In apparent confirmation both that the Times is now a tabloid newspaper and that today was a quiet news day, this was the lead story in Saturday’s Times.
I’ll just quote the opening sentence:
Council tenants are being offered £30,000 bribes or cottages by the sea to vacate their homes for credit crunch victims as Britain faces a critical social housing shortage.
The only accurate part of that is the social housing shortage. Funny how that only becomes news when Times readers are getting worried they might need social housing themselves. Nonetheless, there is a critical social housing shortage and it is a serious issue. Sadly not one the Times felt able to actually deal with.
The whole tenor of the piece is that LAs are frantically bribing tenants with tens of thousands of pounds in order to clear space for credit crunch casualties. Of course the casualties will usually be so far down the priority scale on a Part VI application, they may as well wait for the end of the recession and buy their repossessed property back. Perhaps LAs are anticipating that their homeless prevention services will be breached, resulting in a flood of homeless applications…
Apparently, payments for transferring to a smaller property for ‘underoccupiers’ are to be considered as bribes. This is quite unlike proposals to support those in trouble with their mortgages by buying part or all of their property and letting them remain as, in part or whole, social tenants. That is merely support, or prevention, or doing the right thing.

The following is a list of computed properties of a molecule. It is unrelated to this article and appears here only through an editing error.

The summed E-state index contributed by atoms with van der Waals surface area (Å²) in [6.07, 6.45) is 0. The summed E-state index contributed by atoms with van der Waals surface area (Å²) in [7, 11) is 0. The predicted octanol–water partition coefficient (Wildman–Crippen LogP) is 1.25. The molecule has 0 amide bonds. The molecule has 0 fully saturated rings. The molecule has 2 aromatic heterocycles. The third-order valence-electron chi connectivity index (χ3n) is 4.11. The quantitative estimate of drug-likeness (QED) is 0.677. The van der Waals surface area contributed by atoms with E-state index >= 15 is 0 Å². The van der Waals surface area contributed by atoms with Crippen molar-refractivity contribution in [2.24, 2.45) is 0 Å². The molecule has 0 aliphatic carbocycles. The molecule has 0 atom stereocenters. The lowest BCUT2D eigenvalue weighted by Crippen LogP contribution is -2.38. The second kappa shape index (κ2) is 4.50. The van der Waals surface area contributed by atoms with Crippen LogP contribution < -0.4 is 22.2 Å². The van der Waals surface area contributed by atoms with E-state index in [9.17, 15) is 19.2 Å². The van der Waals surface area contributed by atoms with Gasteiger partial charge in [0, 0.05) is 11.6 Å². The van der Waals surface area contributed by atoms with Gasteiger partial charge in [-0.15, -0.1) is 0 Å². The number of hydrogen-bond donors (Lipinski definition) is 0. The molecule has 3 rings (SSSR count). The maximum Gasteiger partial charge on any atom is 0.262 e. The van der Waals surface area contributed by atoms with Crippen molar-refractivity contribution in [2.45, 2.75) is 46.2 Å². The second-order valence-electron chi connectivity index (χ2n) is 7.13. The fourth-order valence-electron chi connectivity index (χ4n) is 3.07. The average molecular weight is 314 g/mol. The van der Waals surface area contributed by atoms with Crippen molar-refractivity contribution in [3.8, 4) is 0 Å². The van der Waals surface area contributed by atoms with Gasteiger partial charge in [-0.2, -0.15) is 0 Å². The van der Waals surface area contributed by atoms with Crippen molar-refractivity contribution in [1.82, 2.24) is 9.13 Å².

I haven’t come across the payments to leave a secure tenancy and go to the private sector, apparently operated by Westminster, Kensington & Chelsea and a number of other Councils. Westminster apparently adds a condition that the (ex) tenant will not be rehoused again should they become homeless. In ignorance of any details, my first impression is that I’m not sure that that would stand up to challenge – can one sign away the LA’s Part VII duties in a private contract? I could also see the criteria and procedure by which the LA assess the tenant’s suitability for such an offer as being open to challenge, or even falling under consumer contract terms regulations.
The article’s quote from the Taxpayers’ Alliance is merely dimwitted, but for real if inadvertent humour, one has to head to the readers’ comments. These are people scandalised, nay horrified, at the ridiculous waste of taxpayer’s money on such scroungers, when the money could be better spent on, well, subsidising their own mortgage payments.
But the main article set the tone to follow. Truly dreadful, cynical and lazy work by Jill Sherman and Fiona Hamilton – those being the names on the byline – and obviously by the editors.